However, the Buccaneers have a much less difficult path. They host the Buffalo Bills next week before playing a four-game stretch against exclusively below-.500 opponents. Barring injury, the Packers will enter all of their remaining games as the favorite (with Week 15's tilt against the Baltimore Ravens a possible exception) and currently hold the conference-record tiebreaker over Tampa. Still, it only takes one slip to open the door for Tom Brady and the Bucs to take the inside track.
So while the Packers don't need much outside help to take the top seed, too many variables exist to feel great about their chances of landing it, at least at this time.
PB: I wish I got to answer this question in 24 hours because I want to see how Buffalo looks against the Patriots on Monday night. Why? Buccaneers-Bills. The Packers are going to be challenging the Bucs for that No. 1 seed. The Cardinals still have to play the Rams, Colts, Cowboys, and Seahawks and I expect them to drop at least one of those games if not more.
That leaves the vanquishing foe from the NFC Championship Game a year ago for Green Bay. If the Bills get beat by the Patriots, I’m giving the edge to Tampa Bay because their schedule is cashmere soft to close out the season with the Panthers twice, and the Jets. Yes, somehow Tom Brady gets to pad his playoff positioning against the Jets for the billionth year in a row.
Green Bay has a chance to win out as likely favorites in every game except their trip to Baltimore in two weeks. If they win out, they hold the tiebreaker with Tampa because of the conference record (but would lose a four-way tiebreaker with Arizona, Tampa, and Dallas to the Cowboys because of conference record).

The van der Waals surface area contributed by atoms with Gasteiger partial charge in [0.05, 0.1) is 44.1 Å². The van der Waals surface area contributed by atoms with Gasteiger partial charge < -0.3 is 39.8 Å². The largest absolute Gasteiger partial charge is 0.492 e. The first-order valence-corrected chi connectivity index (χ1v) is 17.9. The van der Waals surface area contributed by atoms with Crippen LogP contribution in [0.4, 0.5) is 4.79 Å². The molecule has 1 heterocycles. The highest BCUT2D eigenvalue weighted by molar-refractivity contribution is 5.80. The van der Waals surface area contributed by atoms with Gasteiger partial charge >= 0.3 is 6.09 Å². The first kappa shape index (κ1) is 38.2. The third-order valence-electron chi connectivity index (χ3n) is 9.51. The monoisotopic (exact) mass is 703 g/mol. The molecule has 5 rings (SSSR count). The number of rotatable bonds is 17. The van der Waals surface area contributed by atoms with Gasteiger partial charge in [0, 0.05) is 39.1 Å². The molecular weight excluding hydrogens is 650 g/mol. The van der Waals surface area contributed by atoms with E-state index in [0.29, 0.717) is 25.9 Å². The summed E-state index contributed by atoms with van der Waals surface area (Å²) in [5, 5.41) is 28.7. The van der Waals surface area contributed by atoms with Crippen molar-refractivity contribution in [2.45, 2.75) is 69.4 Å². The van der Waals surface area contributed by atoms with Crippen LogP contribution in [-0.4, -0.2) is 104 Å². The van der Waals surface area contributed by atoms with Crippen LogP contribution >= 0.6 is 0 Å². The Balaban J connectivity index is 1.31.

They’re the 1 if they win out, but I think Tampa has a better chance to win out, so I’ll give the Bucs the edge.
What we're hearing/seeing
JBH: Over the NFL's past five hiring cycles, the volume of head-coaching vacancies has outstripped the supply of attractive candidates. While the number of openings this year remains uncertain — the Las Vegas Raiders will need to make a full-time hire, turnover seems likely for the Chicago Bears and Denver Broncos, and the Minnesota Vikings appear in limbo — the pipeline of non-retread coaches has dried to a trickle. Kellen Moore and Eric Bieniemy, leftovers from previous years, headline the rollcall followed by college coaches like Cincinnati's Luke Fickell and Matt Campbell that might feel compelled to make the jump, but the list of obvious candidates ends soon thereafter.
That group effectively lost another name this week when the Carolina Panthers fired Joe Brady, the 32-year-old offensive coordinator best known as the architect of the title-winning LSU offense from 2019. Brady earned inclusion on Tom Pelissero's annual list of under-45 coaches in search of their first NFL head gig from less than three weeks ago, making his fall from grace all the more shocking. While nothing stands in the way of a team hiring Brady as its next head coach, that optics of tabbing a recently fired coordinator for a top NFL job will likely prevent him from making the leap in 2022.
All of which means a lesser-known candidate could jump the line in the upcoming cycle and land a head gig. The Leap has previously highlighted one such option, Packers offensive coordinator Nathaniel Hackett. But with the Brady news and several big names from the college ranks such as Lincoln Riley off the table for now, Hackett could see a boost in stock. Green Bay's offense has adapted well to extremely challenging circumstances, and while head coach Matt LaFleur rightfully deserves a large share of the credit, his highest-ranking offensive assistant should garner some acclaim as well.